Because each task is drawn from the experience and interest of each participant, no two participants perform exactly the same tasks. As we're looking for the usability problems that pop up, we're also looking for how the user approaches their problem and the level of detail they require.
Surprisingly, we often see multiple participants run into the same problems. We find they rate the site consistently. Even though their tasks are radically different, they have very similar experiences.
We find the wording of their self-created tasks fascinating. As each participant designs their own tasks, they are telling us how they think about the content on the site, giving us insight into the words we choose for links and how we organize the material.
Before we can sit down with a test participant and create an interview-based task, we need the right participant. The process starts when we begin recruiting the participants for the study.
It's important to quickly identify those candidates that have a passion for the subject matter we're evaluating. For example, when we were testing an e-commerce site that sold camping and hiking gear, we looked for people passionate about those activities.
We've found an open-ended interview technique works best for our recruiters. As the recruiter talks with each candidate, they probe about the candidate's knowledge on the subject and their experience with the material.
For example, when we recruited for a retirement planning site, our recruiter discussed retirement plans with each candidate. They asked, with regard to retirement savings,
By starting with broad questions, the recruiter gets a good sense if this is a subject area the candidate is passionate about or one they haven't given much thought. A practiced recruiter can easily determine if a candidate is right for the study or won't the team's needs.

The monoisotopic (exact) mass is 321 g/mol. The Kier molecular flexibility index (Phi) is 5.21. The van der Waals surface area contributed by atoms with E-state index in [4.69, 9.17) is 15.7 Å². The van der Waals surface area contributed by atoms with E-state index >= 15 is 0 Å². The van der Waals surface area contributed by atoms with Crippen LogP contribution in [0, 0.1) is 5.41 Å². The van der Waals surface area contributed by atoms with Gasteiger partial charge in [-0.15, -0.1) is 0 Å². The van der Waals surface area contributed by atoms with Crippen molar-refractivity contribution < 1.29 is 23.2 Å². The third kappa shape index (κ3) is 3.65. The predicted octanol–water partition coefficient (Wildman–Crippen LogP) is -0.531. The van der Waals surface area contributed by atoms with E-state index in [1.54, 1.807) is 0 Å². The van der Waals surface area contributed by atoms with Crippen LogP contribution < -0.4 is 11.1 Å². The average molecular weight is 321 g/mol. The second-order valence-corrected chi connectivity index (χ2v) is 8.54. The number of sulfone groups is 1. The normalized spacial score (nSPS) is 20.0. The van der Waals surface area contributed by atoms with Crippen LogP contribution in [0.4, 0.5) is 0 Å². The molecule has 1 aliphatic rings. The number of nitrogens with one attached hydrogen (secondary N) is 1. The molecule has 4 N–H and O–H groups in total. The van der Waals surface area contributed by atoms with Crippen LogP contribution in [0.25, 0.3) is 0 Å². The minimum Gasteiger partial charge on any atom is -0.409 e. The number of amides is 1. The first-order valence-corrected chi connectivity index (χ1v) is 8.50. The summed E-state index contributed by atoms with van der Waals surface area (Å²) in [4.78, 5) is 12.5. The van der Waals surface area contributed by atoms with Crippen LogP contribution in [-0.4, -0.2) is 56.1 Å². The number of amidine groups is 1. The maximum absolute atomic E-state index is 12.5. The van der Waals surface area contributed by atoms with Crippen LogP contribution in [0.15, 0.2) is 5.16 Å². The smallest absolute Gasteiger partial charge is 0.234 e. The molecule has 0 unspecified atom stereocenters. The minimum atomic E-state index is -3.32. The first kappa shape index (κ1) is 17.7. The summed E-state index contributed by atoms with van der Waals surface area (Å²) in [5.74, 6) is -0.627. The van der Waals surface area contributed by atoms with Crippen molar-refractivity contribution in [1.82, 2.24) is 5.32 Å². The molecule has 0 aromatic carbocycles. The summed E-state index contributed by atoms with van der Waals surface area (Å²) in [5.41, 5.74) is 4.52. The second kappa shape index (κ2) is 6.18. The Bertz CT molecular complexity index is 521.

When facilitating the test, we add an additional 30 minutes for conducting the interview and creating the tasks. The goal of the interview is to explore the participant's passion. The result is one or more tasks for the participant to perform with the design.
Starting with similar questions to those the recruiter asked, the facilitator probes the participant about their experience with the subject matter. After learning the details of their background and knowledge, the facilitator guides the discussion to current interests and tasks the user would like to accomplish. It's at that point that they jointly craft the task description.
In crafting the task description, the facilitator wants to write down the words the participant used to describe their goals. They also want to clarify what "done" means, so that it's clear to everyone if and when the task is completed. Once they've created the tasks, the facilitator directs the participant to try them, just like in other types of usability tests, looking for obstacles to attaining the participant's objective.
With interview-based tasks, participants take us down paths we never expect to go. We've learned that users often have very different ideas of what is necessary and what is important. We regularly see obstacles that, once eliminated with a quick fix, lead to dramatic improvements in the design. Terminology emerges to describe user needs in a way we hadn't previously thought.
We're happy to have interview-based tasks as one of the techniques in our toolbox. It's ideal when we don't have the resources available to do a thorough task analysis using more expensive field research methods. Alongside scavenger-hunt tasks, 5-second tests, inherent-value testing, and traditional usability tests, it gives us one more method to get the critical information teams need to build designs that truly enhance the quality of the user experience.
Then you'll want to check out Steve Portigal's UIE Virtual Seminar - Deep Dive Interviewing Secrets: Making Sure You Don't Leave Key Information Behind.
Steve will show you the art of asking the question. He'll help you prepare your team for any opportunity, be it formal user research or less structured, ad-hoc research. He'll also give you tips on how to work with your stakeholders and executives, who may also be meeting potential customers and users, so they know what to ask and how to listen — integrating their efforts into the research team. Visit the web site for more information.
Have you tried interview-based tasks? What insights did you gain from it? How else have you checked the assumptions that go into your work? Join the discussion by submitting a comment on UIE's Brain Sparks blog.